While it has not see the explosive trade growth as some other popular fruits like blueberries, mandarins and avocados, global table grape imports have been rising at a steady pace over recent years.
The Grape Reporter pulled data from the International Trade Center to get a sense of how annual import volumes into the world's top ten markets have been evolving over the last decade. The data has been presented below in an interactive graph so you can see the specific figures for the markets in any year.
The United States is by far the biggest import market, according to the data, followed by Germany, the Netherlands, the United Kingdom, mainland China, Hong Kong, Canada, Russia, France, and Indonesia.
Worldwide, table grape imports between 2010 and 2020 rose by 40 percent from $7.1 billion to $9.9 billion. To put that in context, that growth rate is a little more than half as much as the total fruit and nut category, which rose by 67 percent over the same period to $140 billion.
In table grapes, the largest single import market by far is the United States. After experiencing a drop in 2011 to $1.2 billion following a strong previous year, exports continued to grow steadily over the decade. In total, they grew by 57 percent since 2011 to hit $1.9 billion in 2020.
The next three biggest markets, Germany, the Netherlands and the U.K., all remained fairly stable in terms of table grape import value over the decade. The top European importers managed to register growth over the period, but less than the U.S.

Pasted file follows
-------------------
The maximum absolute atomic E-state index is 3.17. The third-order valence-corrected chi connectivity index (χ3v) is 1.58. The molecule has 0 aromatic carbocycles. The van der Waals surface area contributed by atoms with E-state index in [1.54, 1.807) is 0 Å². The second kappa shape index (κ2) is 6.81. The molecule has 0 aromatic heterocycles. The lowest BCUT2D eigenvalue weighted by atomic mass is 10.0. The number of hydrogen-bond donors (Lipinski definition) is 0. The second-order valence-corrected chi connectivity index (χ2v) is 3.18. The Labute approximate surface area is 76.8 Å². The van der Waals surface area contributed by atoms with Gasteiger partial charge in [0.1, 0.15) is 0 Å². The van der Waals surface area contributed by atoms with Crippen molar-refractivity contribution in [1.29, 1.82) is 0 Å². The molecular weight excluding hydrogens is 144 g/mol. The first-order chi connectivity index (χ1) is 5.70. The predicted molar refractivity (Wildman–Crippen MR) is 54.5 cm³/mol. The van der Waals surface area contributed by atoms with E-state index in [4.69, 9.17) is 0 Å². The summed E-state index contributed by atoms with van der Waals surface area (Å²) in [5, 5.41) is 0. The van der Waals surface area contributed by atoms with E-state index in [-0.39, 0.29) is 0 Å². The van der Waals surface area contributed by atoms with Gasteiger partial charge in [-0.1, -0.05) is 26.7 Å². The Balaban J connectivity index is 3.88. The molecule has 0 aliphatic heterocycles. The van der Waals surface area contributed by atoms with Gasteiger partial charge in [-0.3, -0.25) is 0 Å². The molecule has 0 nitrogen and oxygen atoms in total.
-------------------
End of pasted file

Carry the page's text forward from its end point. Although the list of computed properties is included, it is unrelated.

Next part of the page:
The Netherlands spent the first half of the decade as a significantly larger importer than Germany and the U.K. but suffered a sharp decline from 2014 to 2015, which brought it on par with the other two. In total, it grew by 17 percent over the period.
Meanwhile, Germany and the U.K. - which saw an almost identical value of table grape imports over the decade until 2020 - grew by 31 percent and 15 percent, respectively.
Of all the top 10 importers, mainland China saw the biggest import growth in percentage terms. Table grape imports swelled from $189 million to $642 million - a massive 239 percent uptick. However, almost all of that growth occurred in the first half of the decade, with only a slight rise taking place after 2014.
Hong Kong also experienced solid growth of 123 percent over the period, which was steady throughout. It started off the decade with higher imports than mainland China, $246 million, and was then eclipsed, reaching 2020 with imports of $548 million.
Imports into Canada saw slow and steady growth over the decade, similar to the U.K. In total, they grew by 14 percent to $445 million.
Russia is the only top ten market to finish the decade lower than where it started in terms of table grape imports. Trade declined sharply from 2013 to 2016 - most likely due to Russia's ongoing fresh produce import ban on the EU, U.S. and other countries it implemented in 2014. Trade recovered from 2016 to 2017 and then leveled off. In total, imports over 2010 to 2020 fell by 37 percent, finishing up on $361 million.
Indonesia started off the decade as the smallest of the top ten markets, but then experienced significant growth from 2015, then falling again in 2020. Over the decade, imports rose by 236 percent - from $81 million to $273 million.
Capping off the top 10 is France, which is a significantly smaller import market than its three European neighbors in this list. Imports were almost completely flat over the decade, growing by just 10 percent to $219 million.
Check out the interactive graph below: